With more than 30 years’ experience, Dr Marco Faria Correa is one of the world’s most renowned cosmetic plastic surgeons. He is widely regarded as a visionary who has advanced the field in great leaps. The leading expert and pioneer in robotic abdominoplasty surgery took some time out during his visit to Jakarta to talk to Indonesia Tatler about the future of cosmetic surgery.
Could you tell us more about your latest procedures and techniques in abdominoplasty?
With the help of robots, we are now able to make very fine and precise incisions for our procedures. We are also then able to stitch the inner muscles and create the inner corset. There will be minimal scarring, and repairs around the area can be done efficiently. There is a misconception that entire procedures are performed by robots. I would like to dispel any doubts and clarify that it is still the surgeons that guide and make every single move of the procedure.
At the rapid rate that technology is advancing, do you think robots will be able to take over all parts of the procedure in the future?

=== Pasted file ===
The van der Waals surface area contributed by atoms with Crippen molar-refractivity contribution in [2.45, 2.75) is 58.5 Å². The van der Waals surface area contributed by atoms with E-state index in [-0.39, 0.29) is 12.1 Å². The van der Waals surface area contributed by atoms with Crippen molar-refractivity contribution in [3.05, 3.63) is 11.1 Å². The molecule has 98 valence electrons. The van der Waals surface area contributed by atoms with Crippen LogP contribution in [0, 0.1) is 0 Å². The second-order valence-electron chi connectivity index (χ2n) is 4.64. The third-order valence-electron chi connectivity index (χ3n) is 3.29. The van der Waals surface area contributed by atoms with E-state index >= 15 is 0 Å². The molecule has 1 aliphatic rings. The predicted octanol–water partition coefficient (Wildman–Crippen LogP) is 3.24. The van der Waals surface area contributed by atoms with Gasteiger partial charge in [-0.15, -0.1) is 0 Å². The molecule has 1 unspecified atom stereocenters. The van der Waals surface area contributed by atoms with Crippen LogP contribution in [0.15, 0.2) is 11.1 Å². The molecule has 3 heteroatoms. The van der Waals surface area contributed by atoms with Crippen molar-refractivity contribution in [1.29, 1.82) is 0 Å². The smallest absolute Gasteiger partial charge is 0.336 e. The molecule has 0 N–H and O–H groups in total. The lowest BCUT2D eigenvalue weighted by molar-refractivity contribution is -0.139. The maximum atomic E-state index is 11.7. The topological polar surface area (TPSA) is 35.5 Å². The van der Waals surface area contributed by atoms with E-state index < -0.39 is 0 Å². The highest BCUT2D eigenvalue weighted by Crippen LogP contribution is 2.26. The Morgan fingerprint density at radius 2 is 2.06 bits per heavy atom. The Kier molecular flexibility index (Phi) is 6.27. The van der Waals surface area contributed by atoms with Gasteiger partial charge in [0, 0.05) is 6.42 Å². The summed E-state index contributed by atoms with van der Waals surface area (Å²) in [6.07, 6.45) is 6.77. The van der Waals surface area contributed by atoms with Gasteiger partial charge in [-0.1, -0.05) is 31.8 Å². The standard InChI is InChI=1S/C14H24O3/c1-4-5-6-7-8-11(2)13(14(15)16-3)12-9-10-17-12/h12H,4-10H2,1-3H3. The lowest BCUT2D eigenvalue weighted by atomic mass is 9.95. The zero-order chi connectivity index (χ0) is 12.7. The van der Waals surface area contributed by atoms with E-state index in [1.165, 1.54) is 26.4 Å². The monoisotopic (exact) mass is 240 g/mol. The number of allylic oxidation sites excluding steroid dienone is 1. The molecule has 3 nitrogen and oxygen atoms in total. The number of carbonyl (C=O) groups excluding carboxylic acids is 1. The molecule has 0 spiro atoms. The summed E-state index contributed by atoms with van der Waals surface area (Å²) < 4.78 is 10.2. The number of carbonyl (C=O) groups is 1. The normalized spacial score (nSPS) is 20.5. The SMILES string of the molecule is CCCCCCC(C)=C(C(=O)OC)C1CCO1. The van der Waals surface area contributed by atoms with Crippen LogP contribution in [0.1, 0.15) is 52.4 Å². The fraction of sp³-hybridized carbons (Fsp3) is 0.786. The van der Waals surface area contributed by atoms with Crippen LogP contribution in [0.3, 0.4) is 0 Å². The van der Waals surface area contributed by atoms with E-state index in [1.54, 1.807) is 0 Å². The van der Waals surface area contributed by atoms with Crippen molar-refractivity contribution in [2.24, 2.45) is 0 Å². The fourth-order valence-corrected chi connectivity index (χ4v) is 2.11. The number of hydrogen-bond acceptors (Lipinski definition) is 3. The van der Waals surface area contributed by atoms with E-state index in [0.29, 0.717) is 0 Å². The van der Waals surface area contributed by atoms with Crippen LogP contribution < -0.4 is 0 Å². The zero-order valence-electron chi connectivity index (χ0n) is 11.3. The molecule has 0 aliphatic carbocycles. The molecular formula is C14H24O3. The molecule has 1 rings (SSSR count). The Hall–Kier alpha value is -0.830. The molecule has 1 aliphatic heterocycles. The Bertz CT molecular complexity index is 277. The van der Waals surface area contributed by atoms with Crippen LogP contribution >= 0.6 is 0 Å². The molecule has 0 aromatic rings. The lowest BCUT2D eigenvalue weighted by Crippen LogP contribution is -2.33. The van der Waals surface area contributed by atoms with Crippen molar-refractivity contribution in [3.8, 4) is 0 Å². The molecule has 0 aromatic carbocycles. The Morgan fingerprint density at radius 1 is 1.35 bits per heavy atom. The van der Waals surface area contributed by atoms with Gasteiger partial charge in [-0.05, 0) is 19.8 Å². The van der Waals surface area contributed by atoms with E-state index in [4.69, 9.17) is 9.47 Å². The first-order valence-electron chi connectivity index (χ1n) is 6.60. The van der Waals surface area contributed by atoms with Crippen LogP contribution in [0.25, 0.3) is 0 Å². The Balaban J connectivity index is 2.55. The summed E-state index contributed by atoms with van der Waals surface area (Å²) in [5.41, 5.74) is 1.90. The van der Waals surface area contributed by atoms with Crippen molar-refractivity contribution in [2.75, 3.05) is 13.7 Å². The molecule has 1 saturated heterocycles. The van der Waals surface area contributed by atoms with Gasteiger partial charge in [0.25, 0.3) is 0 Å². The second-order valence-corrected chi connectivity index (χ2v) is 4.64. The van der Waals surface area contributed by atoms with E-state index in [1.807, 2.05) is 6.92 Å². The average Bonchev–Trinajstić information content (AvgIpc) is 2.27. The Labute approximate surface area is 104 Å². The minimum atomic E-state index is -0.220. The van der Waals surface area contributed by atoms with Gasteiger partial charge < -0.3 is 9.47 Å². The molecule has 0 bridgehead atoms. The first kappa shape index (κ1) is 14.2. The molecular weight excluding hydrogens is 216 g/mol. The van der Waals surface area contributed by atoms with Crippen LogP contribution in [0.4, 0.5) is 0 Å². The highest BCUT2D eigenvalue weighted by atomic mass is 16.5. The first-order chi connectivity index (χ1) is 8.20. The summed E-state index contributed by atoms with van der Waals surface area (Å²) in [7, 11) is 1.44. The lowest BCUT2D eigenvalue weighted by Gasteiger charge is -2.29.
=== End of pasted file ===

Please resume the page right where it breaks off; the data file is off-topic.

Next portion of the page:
Whether it is to organise all the tools needed or to guide the robots, a surgeon will still have to be present. It is clear that artificial intelligence will continue to develop and that robots will greatly change the art of surgery as a highly qualified tool. However, I cannot say for certain to what extent surgical procedures will be taken over by artificial intelligence. Take, for example, a tailor—another profession that does a lot of sewing and stitching. The difference in quality between a handmade suit and one that is machine tailored is quite significant.
What is next in the latest innovations for abdominoplasty?
Nanotechnology has developed so fast that it has become rather difficult to predict its next application. That said, if a safe and helpful application of nanotechnology is developed in the near future, I am more than ready to take it in its stride.
In what ways do you imagine nanotechnology being applied in your field of cosmetic surgery?
You got me there. This question really has me thinking. Perhaps there can be an even-less-invasive alternative to endoscopic facelifts. We could perhaps have a microscopic robot underneath the skin, guided by surgeons from the outside. Thank you for pushing me to come up with something new. I will start working on it immediately.
This story appears in our February 2018 issue, grab yours at the nearest newsstands or subscribe here